6. Texas Tech -- Michael Crabtree and Graham Harrell are gone. Mike Leach is angry after a prolonged contract dispute with school officials. It will mean that Taylor Potts will face a huge challenge stepping in at quarterback. And defensive coordinator Ruffin McNeill hopes that some of the strong talent in the trenches can step forward immediately after his team's late collapse against Oklahoma and Mississippi last season.
7. Missouri -- The Tigers' offense will take a big step back with Chase Daniel, Chase Coffman and Jeremy Maclin all gone from last season's Alamo Bowl team. Sean Weatherspoon will anchor a defense that will have to rebuild after losing Ziggy Hood, Stryker Sulak and William Moore. Too many key Tiger players are leaving to think they can make a three-peat of North Division titles, although Missouri should again be in the hunt for a bowl game.
8. Colorado -- Dan Hawkins is already sold on this team, proclaiming it capable of a 10-2 record shortly after his team's disappointing finish last season. I'm not thinking Colorado will be that good, but I do expect a bowl trip if the Buffs can stay away from injuries, Cody Hawkins or Tyler Hansen emerges at quarterback and Darrell Scott fulfills the promise he arrived at college with.
9. Baylor -- Art Briles' unexpectedly solid recruiting class should provide Robert Griffin with a lot of weapons. Most notable might be Terrance Ganaway, a bullish 220-pound transfer from Houston who will give Jay Finley a nice balance at running back. The Bears' hopes of making their first bowl appearance since the Big 12 was formed will depend on playing better in close games -- they were 0-3 in games settled by a touchdown or less in 2008.
10. Kansas State -- Bill Snyder's return to college coaching didn't wow recruits, but it's a start. The Wildcats do have 15 returning starters, but have to hope that new coordinator Andy Ludwig can make some offensive magic with either Carson Coffman or junior college transfer Daniel Thomas. And they have to hope that some offensive linemen emerge to protect whoever is starting.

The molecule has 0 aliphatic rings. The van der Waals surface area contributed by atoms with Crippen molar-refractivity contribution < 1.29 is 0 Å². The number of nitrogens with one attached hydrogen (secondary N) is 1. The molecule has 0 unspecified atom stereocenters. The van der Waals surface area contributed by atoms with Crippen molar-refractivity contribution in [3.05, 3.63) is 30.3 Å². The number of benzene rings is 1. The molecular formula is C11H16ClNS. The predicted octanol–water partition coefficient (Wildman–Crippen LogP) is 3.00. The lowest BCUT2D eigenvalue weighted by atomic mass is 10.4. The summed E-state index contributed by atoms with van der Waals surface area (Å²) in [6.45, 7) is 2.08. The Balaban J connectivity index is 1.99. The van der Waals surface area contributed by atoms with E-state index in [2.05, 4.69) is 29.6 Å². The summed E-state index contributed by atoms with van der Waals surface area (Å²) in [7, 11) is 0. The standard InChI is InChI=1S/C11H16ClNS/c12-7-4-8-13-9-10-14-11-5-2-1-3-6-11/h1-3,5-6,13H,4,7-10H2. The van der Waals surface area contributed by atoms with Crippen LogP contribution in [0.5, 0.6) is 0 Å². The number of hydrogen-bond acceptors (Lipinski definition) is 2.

11. Texas A&M -- Mike Sherman added speed and playmaking ability to his defense, but the Aggies really needed it. And all of the heralded recruits still will be facing a steep learning curve against all of the other heralded offenses in the South Division. But Christine Michael will be arriving as the most heralded playmaker for the Aggies in more than decade, ensuring there will be some excitement when he's surrounded by players like Jerrod Johnson and Jeff Fuller.
12. Iowa State -- Paul Rhoads is back at Iowa State, and he'll think it's kind of li
ke 1995, when he started coaching there on Dan McCarney's staff. The challenges in the Big 12 might be even more imposing than they were then, meaning Rhoads will be facing a steep climb to respectability. Austen Arnaud, Alexander Robinson and Darius Darks provide an offensive foundation, but Rhoads' biggest talents have always been developing a defense. He'll definitely have his work cut out at his new job.